Objectives: Verticality perception is known to be abnormal in Parkinson's disease (PD), but in which stage respective dysfunctions arise and how they relate to postural disorders remains to be settled. These issues were studied with respect to different dimensions of the subjective visual vertical (SVV) in relation to clinical parameters of postural control.
Materials & methods: All participants had to orientate a luminous line at random planar orientations to a strictly vertical position using an automated operator system. The SVV was analyzed in 58 PD patients and 28 control subjects with respect to (i) the angle between true and subjective vertical (deviation) and (ii) the variability of this across five measurements (variability). Results were referred to the subjective upright head position (SUH), the disease stage, and clinical gait/balance features assessed by the MDS-UPDRS and the Tinetti test.
Results: Parkinson's disease patients had significantly higher SVV deviation and variability than controls. With respect to disease stage, deviation developed before abnormal variability. SVV variability was associated with poor balance and gait performance, as well as postural instability. Deficits in SUH and SVV deviation were correlated and mostly unidirectional, but did not correspond to the side of motor symptom dominance.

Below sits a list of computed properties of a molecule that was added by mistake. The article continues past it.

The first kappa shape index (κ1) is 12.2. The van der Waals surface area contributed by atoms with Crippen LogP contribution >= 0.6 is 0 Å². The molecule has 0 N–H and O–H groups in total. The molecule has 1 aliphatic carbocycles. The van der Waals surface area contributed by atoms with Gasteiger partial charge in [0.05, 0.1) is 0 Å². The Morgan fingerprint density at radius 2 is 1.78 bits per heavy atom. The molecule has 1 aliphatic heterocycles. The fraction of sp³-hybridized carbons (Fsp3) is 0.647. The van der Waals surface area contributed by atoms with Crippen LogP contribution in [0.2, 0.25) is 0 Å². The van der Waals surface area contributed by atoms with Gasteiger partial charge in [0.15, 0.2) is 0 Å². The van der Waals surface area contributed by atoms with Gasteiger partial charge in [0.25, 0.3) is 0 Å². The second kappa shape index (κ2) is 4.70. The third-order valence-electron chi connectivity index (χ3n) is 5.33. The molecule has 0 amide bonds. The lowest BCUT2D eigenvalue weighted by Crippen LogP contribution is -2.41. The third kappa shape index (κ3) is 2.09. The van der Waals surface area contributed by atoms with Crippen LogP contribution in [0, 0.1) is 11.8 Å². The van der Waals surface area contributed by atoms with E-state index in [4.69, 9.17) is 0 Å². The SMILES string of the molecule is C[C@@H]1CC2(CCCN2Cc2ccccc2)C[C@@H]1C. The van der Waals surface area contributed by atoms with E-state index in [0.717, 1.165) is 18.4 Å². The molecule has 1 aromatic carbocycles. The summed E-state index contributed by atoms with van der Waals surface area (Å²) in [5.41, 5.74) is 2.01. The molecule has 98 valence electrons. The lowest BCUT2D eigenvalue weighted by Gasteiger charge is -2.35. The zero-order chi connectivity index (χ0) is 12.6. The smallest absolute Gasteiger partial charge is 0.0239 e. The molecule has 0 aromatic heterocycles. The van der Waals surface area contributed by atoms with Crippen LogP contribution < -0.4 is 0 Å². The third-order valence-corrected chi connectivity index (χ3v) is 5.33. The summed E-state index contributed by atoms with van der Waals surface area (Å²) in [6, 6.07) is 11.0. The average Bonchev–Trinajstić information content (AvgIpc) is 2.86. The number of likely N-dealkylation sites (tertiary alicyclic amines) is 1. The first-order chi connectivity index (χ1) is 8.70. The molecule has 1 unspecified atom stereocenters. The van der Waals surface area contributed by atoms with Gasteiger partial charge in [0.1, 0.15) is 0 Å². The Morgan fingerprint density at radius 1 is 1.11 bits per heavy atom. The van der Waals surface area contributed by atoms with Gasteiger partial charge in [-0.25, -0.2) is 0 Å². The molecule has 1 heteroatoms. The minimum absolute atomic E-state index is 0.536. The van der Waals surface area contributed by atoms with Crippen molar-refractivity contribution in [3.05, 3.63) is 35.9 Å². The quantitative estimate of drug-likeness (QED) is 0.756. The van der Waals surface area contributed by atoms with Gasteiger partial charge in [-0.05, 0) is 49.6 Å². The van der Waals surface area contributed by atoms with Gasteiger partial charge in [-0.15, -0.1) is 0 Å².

Conclusions: Visual verticality perception in PD is deviated already in early stages, conceivably as a relatively static internal misrepresentation of object orientation. Variability about verticality perception emerges in more advanced stages and is associated with postural and balance abnormalities.
Keywords: Parkinson's disease; balance; gait; postural control; verticality perception.
© 2017 John Wiley & Sons A/S. Published by John Wiley & Sons Ltd.